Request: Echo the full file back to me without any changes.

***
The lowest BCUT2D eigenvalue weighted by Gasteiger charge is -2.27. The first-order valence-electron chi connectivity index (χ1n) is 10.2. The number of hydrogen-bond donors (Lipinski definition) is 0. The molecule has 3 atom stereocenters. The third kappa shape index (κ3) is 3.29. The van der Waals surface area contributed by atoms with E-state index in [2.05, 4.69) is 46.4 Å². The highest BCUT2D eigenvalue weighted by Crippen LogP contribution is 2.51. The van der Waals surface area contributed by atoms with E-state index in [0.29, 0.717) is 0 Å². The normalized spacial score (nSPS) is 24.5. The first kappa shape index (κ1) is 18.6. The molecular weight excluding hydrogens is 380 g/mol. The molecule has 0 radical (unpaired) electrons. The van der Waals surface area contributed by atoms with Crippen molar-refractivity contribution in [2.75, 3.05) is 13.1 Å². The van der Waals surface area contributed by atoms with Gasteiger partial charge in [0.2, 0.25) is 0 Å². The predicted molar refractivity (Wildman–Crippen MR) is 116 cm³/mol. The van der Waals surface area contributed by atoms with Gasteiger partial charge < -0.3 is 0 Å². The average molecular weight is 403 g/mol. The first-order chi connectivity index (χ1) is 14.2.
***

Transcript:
The lowest BCUT2D eigenvalue weighted by Gasteiger charge is -2.27. The first-order valence-electron chi connectivity index (χ1n) is 10.2. The number of hydrogen-bond donors (Lipinski definition) is 0. The molecule has 3 atom stereocenters. The third kappa shape index (κ3) is 3.29. The van der Waals surface area contributed by atoms with E-state index in [2.05, 4.69) is 46.4 Å². The highest BCUT2D eigenvalue weighted by Crippen LogP contribution is 2.51. The van der Waals surface area contributed by atoms with E-state index in [0.29, 0.717) is 0 Å². The normalized spacial score (nSPS) is 24.5. The first kappa shape index (κ1) is 18.6. The molecular weight excluding hydrogens is 380 g/mol. The molecule has 0 radical (unpaired) electrons. The van der Waals surface area contributed by atoms with Crippen molar-refractivity contribution in [2.75, 3.05) is 13.1 Å². The van der Waals surface area contributed by atoms with Gasteiger partial charge in [0.2, 0.25) is 0 Å². The predicted molar refractivity (Wildman–Crippen MR) is 116 cm³/mol. The van der Waals surface area contributed by atoms with Gasteiger partial charge < -0.3 is 0 Å². The average molecular weight is 403 g/mol. The first-order chi connectivity index (χ1) is 14.2.